I recently came across a couple of blog posts that discuss the difference between the fixed and growth mindsets. These mindsets help describe how we see our personality traits. In the fixed mindset, the belief is you are what you are; your intelligence, character, and skills do not change over time.
On the other hand, those in the growth mindset believe that life is a process. They view every mistake as a lesson and opportunity to learn. Being bad at something is only temporary, with hard work and practice they feel like they can get better at any skill.
I was introduced to the idea of the growth and fixed mindsets during my time at Teach For America. The organization instilled in us that the growth mindset was critical to students’ development. We wanted the students to believe that being good at math isn’t because you were born with a big brain. It was because you put in the time to learn and practice the concepts of geometry and algebra.
Being exposed to this concept made me realized how much I was stuck in the fixed mindset. At Institute, our group of Corps Members would play volleyball during our off time. I was invited to play but would always decline as I viewed myself as a bad volleyball player. I couldn’t handle the embarrassment of sucking. I remember not trying a bunch of things because I was scared of being exposed. I needed to protect my frail ego from failing or being noticed failing.
Over my two years of teaching, I would fail… a lot. My students didn’t pass the standardized tests in the percentages required by the state. I would spend hours creating lessons with intricate props that would bomb within the first ten minutes. I couldn’t control my classroom of twelve students, it was as if I was ran over by eleven year olds. I felt like I wasn’t making a difference and was just playing teacher. But I wouldn’t change anything about that experience.
The funny thing is I probably learned more about myself than the students did about math, which meant I really failed at teaching. I began to embrace the growth mindset and my failures as much as I hoped my students would. I admitted to not knowing how to bike and was taught by my roommate. I also went surfing for the first time and actually stood up on a surfboard. I got in front of a classroom of students and commanded attention even though I generally don’t like being the center of attention. I leaned into my shortcomings and worked to gain new skills.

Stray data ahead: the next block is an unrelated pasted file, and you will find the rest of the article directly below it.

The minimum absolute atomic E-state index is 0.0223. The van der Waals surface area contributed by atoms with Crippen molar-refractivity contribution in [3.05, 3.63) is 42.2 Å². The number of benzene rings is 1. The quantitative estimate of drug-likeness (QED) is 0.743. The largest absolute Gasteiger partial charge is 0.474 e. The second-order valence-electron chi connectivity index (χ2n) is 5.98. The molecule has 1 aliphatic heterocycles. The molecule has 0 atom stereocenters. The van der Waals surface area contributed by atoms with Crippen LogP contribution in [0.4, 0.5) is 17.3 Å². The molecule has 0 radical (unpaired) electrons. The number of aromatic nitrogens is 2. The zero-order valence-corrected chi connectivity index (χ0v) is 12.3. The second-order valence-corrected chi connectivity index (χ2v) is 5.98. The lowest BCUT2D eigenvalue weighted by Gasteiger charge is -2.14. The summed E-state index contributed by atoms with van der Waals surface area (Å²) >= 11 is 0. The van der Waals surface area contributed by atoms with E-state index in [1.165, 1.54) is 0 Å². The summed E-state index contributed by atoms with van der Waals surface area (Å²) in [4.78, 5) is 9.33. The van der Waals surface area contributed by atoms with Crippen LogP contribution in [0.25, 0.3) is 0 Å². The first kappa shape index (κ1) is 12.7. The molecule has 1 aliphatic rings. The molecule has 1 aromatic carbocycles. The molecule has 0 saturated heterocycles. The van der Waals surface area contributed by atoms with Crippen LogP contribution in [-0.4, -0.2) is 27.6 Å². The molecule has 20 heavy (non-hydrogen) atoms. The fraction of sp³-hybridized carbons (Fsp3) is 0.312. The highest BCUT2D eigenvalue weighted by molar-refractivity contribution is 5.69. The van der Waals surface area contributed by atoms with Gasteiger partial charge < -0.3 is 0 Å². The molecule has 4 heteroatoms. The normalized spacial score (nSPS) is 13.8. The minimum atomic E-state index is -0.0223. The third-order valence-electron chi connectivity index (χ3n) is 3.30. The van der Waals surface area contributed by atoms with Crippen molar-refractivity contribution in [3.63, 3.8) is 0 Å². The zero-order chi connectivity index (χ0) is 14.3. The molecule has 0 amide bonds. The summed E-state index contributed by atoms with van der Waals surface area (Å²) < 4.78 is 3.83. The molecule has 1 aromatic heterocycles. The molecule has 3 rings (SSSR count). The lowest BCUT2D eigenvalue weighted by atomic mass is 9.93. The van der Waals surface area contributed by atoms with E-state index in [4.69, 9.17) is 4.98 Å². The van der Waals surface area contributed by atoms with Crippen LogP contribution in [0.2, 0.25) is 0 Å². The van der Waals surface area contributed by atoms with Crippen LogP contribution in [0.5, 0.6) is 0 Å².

However, this doesn’t mean that I’m totally immune to the fixed mindset. At karaoke, I find myself being embarrassed to sing after someone belts out a perfect ballad. I’m still not confident in riding a bike and failed miserably about a year ago. I shy away from social events because I don’t think I’m outgoing enough.
These articles and my experience in Teach For America remind me that those things can change. I can go on Youtube to watch video lessons on singing and vocal chords. I can ask my friends if they would give me bike lessons and practice until I become competent. I can keep going to these events and work on just saying hi to one new person. I wouldn’t want any of my former students to believe that they can’t change for the better, so why would I limit myself to that belief?
What I’ve Read:
Short post that summarizes the differences between the fixed and growth mindset. Great to read if you don’t have time and just want to get the gist of it.
Awesome longer post that weaves Maria Popova’s thoughts into the subject.
This is Derek Siver’s notes on the book that inspired the two blog posts shared above. I like reading his notes because it’s like getting the cliff notes on nonfiction books. The most meaningful notes for me occur towards the bottom of the page. These notes deal with how the growth and fixed mindset affect relationships.
What I’ve Heard:
This is a random nugget thrown into about 800 words about mindsets. Last weekend, I went to a Tritonal concert and had a blast. That might also be the reason why this update was late. For the last month or so, I’ve been listening to their radio show Tritionia in anticipation of the show.
I’ve been thinking about my TFA experience more after this update. I think I’ll use this as a draft to a longer piece about my entire time teaching. Plus, it’ll be nice to have something written that I can refer to when my memory starts fading.